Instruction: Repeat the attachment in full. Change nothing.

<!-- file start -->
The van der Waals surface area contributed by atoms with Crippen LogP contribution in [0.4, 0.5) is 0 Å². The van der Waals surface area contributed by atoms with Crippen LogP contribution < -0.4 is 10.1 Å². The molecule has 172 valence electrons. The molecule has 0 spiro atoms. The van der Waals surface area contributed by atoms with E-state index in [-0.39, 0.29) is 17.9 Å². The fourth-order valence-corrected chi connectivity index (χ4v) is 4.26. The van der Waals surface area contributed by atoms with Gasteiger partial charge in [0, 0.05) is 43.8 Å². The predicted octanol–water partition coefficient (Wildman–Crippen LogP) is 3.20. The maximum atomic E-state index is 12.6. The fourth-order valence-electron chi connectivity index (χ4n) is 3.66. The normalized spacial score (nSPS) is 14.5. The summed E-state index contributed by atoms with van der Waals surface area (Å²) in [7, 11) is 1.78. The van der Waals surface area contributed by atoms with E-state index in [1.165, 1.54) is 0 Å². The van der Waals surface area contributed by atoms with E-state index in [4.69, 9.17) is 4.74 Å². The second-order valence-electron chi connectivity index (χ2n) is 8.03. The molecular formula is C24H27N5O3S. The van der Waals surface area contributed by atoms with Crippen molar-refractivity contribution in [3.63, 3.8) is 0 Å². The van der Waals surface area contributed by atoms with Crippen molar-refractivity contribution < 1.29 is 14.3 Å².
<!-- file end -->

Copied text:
The van der Waals surface area contributed by atoms with Crippen LogP contribution in [0.4, 0.5) is 0 Å². The van der Waals surface area contributed by atoms with Crippen LogP contribution < -0.4 is 10.1 Å². The molecule has 172 valence electrons. The molecule has 0 spiro atoms. The van der Waals surface area contributed by atoms with E-state index in [-0.39, 0.29) is 17.9 Å². The fourth-order valence-corrected chi connectivity index (χ4v) is 4.26. The van der Waals surface area contributed by atoms with Gasteiger partial charge in [0, 0.05) is 43.8 Å². The predicted octanol–water partition coefficient (Wildman–Crippen LogP) is 3.20. The maximum atomic E-state index is 12.6. The fourth-order valence-electron chi connectivity index (χ4n) is 3.66. The normalized spacial score (nSPS) is 14.5. The summed E-state index contributed by atoms with van der Waals surface area (Å²) in [7, 11) is 1.78. The van der Waals surface area contributed by atoms with E-state index in [1.165, 1.54) is 0 Å². The van der Waals surface area contributed by atoms with E-state index in [4.69, 9.17) is 4.74 Å². The second-order valence-electron chi connectivity index (χ2n) is 8.03. The molecular formula is C24H27N5O3S. The van der Waals surface area contributed by atoms with Crippen molar-refractivity contribution in [3.63, 3.8) is 0 Å². The van der Waals surface area contributed by atoms with Crippen molar-refractivity contribution < 1.29 is 14.3 Å².